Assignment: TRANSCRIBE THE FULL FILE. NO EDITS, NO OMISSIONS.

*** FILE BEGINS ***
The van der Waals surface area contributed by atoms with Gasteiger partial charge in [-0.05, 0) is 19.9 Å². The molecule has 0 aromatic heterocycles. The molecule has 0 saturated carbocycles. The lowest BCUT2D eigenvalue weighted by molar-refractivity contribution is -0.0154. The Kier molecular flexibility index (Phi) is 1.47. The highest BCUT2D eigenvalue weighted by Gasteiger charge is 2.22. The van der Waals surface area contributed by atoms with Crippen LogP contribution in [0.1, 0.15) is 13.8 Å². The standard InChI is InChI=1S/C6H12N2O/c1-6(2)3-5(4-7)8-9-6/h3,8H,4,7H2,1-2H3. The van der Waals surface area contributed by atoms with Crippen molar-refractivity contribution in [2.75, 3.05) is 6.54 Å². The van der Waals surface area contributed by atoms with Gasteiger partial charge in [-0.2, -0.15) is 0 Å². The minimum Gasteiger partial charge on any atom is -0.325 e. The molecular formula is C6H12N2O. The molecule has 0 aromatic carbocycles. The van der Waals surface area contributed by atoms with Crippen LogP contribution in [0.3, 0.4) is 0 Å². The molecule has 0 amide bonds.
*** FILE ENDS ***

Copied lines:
The van der Waals surface area contributed by atoms with Gasteiger partial charge in [-0.05, 0) is 19.9 Å². The molecule has 0 aromatic heterocycles. The molecule has 0 saturated carbocycles. The lowest BCUT2D eigenvalue weighted by molar-refractivity contribution is -0.0154. The Kier molecular flexibility index (Phi) is 1.47. The highest BCUT2D eigenvalue weighted by Gasteiger charge is 2.22. The van der Waals surface area contributed by atoms with Crippen LogP contribution in [0.1, 0.15) is 13.8 Å². The standard InChI is InChI=1S/C6H12N2O/c1-6(2)3-5(4-7)8-9-6/h3,8H,4,7H2,1-2H3. The van der Waals surface area contributed by atoms with Crippen molar-refractivity contribution in [2.75, 3.05) is 6.54 Å². The van der Waals surface area contributed by atoms with Gasteiger partial charge in [-0.2, -0.15) is 0 Å². The minimum Gasteiger partial charge on any atom is -0.325 e. The molecular formula is C6H12N2O. The molecule has 0 aromatic carbocycles. The van der Waals surface area contributed by atoms with Crippen LogP contribution in [0.3, 0.4) is 0 Å². The molecule has 0 amide bonds.